Some writers have very specific routines and structure their day around writing. Haruki Murakami, for example, gets up at 4am each day and writes for six hours before running 10k or swimming 1,500 metres. Then he reads, listens to music and is in bed by 9pm. Perhaps the only similarity between myself and Murakami is the 9pm bedtime. WH Auden worked best between 7:00 – 11:30am after a strong cup of coffee. He would often continue writing until late in the afternoon but always stopped by 6:30pm for a strong vodka martini followed by a large dinner and copious amounts of wine.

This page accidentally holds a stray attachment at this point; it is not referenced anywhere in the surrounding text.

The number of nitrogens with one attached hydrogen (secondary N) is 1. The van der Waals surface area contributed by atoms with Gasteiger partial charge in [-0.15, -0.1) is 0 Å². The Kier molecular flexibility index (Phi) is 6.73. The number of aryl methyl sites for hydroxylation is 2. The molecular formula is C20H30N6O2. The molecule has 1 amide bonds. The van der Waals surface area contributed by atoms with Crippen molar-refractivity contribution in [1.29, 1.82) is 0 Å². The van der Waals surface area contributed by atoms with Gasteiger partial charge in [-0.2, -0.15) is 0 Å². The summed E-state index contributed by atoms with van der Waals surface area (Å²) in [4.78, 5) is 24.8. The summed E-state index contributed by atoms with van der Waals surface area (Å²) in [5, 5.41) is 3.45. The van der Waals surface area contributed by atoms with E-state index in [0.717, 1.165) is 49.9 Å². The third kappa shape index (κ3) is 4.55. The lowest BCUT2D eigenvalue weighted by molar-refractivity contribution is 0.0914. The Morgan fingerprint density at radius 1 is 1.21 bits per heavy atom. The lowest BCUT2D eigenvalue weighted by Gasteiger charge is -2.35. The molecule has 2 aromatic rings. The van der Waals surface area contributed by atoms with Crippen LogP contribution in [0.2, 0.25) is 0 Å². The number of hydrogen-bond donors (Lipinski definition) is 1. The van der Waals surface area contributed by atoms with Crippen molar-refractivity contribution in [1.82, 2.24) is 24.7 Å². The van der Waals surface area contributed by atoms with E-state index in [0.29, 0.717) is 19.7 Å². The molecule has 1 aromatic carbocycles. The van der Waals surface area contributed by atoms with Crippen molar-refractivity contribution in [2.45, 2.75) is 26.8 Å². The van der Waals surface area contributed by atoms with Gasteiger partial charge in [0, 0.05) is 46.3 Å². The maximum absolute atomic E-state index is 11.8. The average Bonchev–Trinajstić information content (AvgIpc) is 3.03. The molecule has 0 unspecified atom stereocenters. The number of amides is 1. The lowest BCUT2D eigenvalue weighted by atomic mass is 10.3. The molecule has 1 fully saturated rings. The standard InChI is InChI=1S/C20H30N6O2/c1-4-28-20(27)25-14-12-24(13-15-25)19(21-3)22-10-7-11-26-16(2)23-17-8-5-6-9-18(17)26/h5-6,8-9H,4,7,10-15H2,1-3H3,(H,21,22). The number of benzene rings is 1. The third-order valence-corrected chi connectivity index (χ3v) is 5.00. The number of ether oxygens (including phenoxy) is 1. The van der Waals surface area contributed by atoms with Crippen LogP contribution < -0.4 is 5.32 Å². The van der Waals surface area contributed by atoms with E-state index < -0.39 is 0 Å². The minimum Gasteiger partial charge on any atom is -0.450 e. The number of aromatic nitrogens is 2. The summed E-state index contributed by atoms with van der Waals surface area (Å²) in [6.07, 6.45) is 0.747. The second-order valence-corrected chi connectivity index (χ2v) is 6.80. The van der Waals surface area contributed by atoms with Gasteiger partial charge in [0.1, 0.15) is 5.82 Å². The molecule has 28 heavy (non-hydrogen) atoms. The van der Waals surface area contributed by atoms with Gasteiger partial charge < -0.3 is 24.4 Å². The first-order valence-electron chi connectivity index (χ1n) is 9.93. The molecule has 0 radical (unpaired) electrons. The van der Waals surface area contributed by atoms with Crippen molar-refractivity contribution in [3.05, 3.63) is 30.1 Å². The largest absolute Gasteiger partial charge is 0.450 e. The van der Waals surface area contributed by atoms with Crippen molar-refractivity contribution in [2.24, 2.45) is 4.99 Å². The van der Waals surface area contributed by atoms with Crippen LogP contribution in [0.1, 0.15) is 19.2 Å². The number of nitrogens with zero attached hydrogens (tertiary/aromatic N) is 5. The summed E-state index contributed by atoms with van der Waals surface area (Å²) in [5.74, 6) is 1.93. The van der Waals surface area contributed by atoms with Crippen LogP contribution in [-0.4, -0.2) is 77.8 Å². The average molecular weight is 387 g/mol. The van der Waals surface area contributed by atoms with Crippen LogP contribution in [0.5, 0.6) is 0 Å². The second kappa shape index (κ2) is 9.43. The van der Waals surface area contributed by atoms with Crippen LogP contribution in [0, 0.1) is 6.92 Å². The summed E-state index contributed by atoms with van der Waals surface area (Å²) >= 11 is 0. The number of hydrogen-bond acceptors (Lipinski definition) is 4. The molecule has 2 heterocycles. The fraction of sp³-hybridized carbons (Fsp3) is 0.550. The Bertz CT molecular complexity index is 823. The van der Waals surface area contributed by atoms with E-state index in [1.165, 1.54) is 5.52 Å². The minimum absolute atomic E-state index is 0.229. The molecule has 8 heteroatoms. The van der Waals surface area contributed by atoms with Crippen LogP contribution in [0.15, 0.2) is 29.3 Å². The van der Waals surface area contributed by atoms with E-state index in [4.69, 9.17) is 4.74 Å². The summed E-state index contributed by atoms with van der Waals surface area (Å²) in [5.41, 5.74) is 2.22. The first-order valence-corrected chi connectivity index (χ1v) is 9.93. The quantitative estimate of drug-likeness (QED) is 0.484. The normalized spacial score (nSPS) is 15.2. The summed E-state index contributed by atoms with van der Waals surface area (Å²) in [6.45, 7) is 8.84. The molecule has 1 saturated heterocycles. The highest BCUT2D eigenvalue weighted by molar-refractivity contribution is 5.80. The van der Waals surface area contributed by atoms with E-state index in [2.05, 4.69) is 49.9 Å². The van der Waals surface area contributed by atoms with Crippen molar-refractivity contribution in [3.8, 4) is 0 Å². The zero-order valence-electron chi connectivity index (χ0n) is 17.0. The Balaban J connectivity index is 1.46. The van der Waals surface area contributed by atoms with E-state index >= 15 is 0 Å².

I had no such routine. The first half of this book was written in the first half of 2017 in our attic apartment in Amsterdam. I was writing full time and most days my book was all I had to work on. It was such a luxury: living in one of the most beautiful and inspiring cities in the world with little to do other than research, write and edit. Screen Shot 2018-10-16 at 08.43.11At this point I want to say thank you to Village Bagels on Vijzelstraat. I have some very happy memories of enjoying many a goats’ cheese, walnut and honey on a sesame bagel, starting out at the canal and mulling over my mornings writing. By contrast, the second half of this book was written whilst I had a full time job and at one point, was doing supply and living with my Mum before we moved back into our flat in London. During this time I wrote wherever I could.